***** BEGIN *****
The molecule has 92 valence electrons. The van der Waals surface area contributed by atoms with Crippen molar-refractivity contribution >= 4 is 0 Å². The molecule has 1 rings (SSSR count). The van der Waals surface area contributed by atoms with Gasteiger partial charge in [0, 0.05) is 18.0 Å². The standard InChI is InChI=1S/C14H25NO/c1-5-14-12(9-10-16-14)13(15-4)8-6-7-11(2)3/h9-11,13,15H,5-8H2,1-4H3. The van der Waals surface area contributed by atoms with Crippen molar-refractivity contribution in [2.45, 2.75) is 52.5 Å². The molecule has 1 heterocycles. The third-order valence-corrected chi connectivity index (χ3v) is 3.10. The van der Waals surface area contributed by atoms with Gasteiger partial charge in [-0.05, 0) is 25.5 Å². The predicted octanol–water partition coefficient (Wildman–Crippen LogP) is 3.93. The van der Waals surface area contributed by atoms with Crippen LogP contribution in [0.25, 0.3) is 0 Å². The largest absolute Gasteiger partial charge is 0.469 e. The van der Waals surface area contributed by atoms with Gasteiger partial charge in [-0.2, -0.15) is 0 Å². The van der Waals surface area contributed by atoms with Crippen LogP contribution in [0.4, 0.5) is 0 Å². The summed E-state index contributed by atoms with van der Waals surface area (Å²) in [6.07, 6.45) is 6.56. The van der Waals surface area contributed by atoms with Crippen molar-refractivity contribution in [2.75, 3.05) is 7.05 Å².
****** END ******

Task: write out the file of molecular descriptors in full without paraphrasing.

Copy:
The molecule has 92 valence electrons. The van der Waals surface area contributed by atoms with Crippen molar-refractivity contribution >= 4 is 0 Å². The molecule has 1 rings (SSSR count). The van der Waals surface area contributed by atoms with Gasteiger partial charge in [0, 0.05) is 18.0 Å². The standard InChI is InChI=1S/C14H25NO/c1-5-14-12(9-10-16-14)13(15-4)8-6-7-11(2)3/h9-11,13,15H,5-8H2,1-4H3. The van der Waals surface area contributed by atoms with Crippen molar-refractivity contribution in [2.45, 2.75) is 52.5 Å². The molecule has 1 heterocycles. The third-order valence-corrected chi connectivity index (χ3v) is 3.10. The van der Waals surface area contributed by atoms with Gasteiger partial charge in [-0.05, 0) is 25.5 Å². The predicted octanol–water partition coefficient (Wildman–Crippen LogP) is 3.93. The van der Waals surface area contributed by atoms with Crippen LogP contribution in [0.25, 0.3) is 0 Å². The largest absolute Gasteiger partial charge is 0.469 e. The van der Waals surface area contributed by atoms with Gasteiger partial charge in [-0.2, -0.15) is 0 Å². The van der Waals surface area contributed by atoms with Crippen LogP contribution in [0.4, 0.5) is 0 Å². The summed E-state index contributed by atoms with van der Waals surface area (Å²) in [6.07, 6.45) is 6.56. The van der Waals surface area contributed by atoms with Crippen molar-refractivity contribution in [2.75, 3.05) is 7.05 Å².